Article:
As soon as I heard there was an explosion in West, Texas at a fertilizer plant my thoughts were with the people there, but like many Texans what I know best about West is the world famous Czech Stop gas station and bakery. Then I saw this photo and I stopped breathing for a moment.
It's clear now the number of casualties and the damage to this small town of around 3,000 far exceeds the concern over a small gas station in North Central Texas, yet given the number of towns that size most Texans have never been to or couldn't name, there's a special reason why so many of us knew precisely where West was when we heard the news.
When I first tweeted last night that there was a nightmare situation in West, Texas, two of the responses I got back were Czech Stop-related.
West is located along I-35 between Austin and Dallas, which means it's the access point to North Texas and the Metroplex for much of the state. The history of the town goes back to the 19th century (the town's one state historical marker, coincidentally, relates to a deadly explosion of a different kind), so I don't mean to trivialize the many places and people who give it value, but this is what puts it on the map for many of us.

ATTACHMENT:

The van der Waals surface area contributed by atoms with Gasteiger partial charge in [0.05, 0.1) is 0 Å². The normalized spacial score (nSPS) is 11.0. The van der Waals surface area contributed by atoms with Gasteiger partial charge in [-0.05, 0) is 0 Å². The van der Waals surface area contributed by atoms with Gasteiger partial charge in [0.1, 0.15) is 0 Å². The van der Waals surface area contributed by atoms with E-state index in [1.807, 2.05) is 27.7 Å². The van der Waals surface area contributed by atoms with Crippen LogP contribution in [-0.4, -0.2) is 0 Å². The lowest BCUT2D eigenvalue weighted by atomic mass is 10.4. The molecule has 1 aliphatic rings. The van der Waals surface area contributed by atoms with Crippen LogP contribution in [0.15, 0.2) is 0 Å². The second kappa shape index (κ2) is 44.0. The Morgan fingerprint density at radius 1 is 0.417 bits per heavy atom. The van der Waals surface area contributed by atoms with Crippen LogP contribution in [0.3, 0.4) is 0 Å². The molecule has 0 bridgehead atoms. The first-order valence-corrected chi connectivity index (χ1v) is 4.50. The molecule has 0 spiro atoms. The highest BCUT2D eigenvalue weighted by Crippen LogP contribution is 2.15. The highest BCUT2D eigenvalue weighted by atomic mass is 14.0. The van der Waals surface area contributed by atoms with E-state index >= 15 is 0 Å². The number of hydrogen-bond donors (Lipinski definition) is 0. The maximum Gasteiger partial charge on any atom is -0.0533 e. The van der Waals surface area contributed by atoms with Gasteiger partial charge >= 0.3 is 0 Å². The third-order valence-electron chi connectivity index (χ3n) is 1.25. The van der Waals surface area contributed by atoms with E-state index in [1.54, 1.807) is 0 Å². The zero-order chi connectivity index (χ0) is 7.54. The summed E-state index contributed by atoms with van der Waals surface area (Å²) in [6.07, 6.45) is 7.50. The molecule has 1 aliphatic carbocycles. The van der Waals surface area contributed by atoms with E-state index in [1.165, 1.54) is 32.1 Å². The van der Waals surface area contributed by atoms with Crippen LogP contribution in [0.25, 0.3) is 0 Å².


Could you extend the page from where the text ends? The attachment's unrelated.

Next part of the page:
Many towns in this part of Texas were founded by either German or Czech settlers, who brought with them their own language, culture, and cuisine. While many of those native dishes adapted to the ingredients and indigenous cultures of Texas, certain dishes maintained most of their traditional form.
Most notably, the Czech pastry "kolache" (pronounced koh-law-chee) is still served today in restaurants and rest stops from Columbus near Houston all the way up to West. It's a soft, sweet dough filled with some fruit, cheese, chocolate or some mixture of all of those. It's fantastic.
Your favorite kolache probably has a lot to do with which roads you take to get around, but everyone knows the Czech Stop and it's no surprise then that, when I turned on the local news last night, the news producers had thought to call the Czech Stop and put an employee on the air. It's what everyone knows.
As the photo above shows, someone who happened to be stopped at the Czech Stop was in a good location to take a picture of the massive plume of smoke and debris that followed the explosion. What it makes clear is:
- 1. Yes, the Czech Stop is ok.
- 2. There are many people outside the Czech Stop who are not.
Because of the weather, the extent of the damage, and the toxic chemicals still around it's possible we won't know just how many people were killed for a couple of days.
UPDATE: Not surprisingly, the Czech Stop is not only open, it's serving breakfast to the many emergency responders who filtered in from around the state: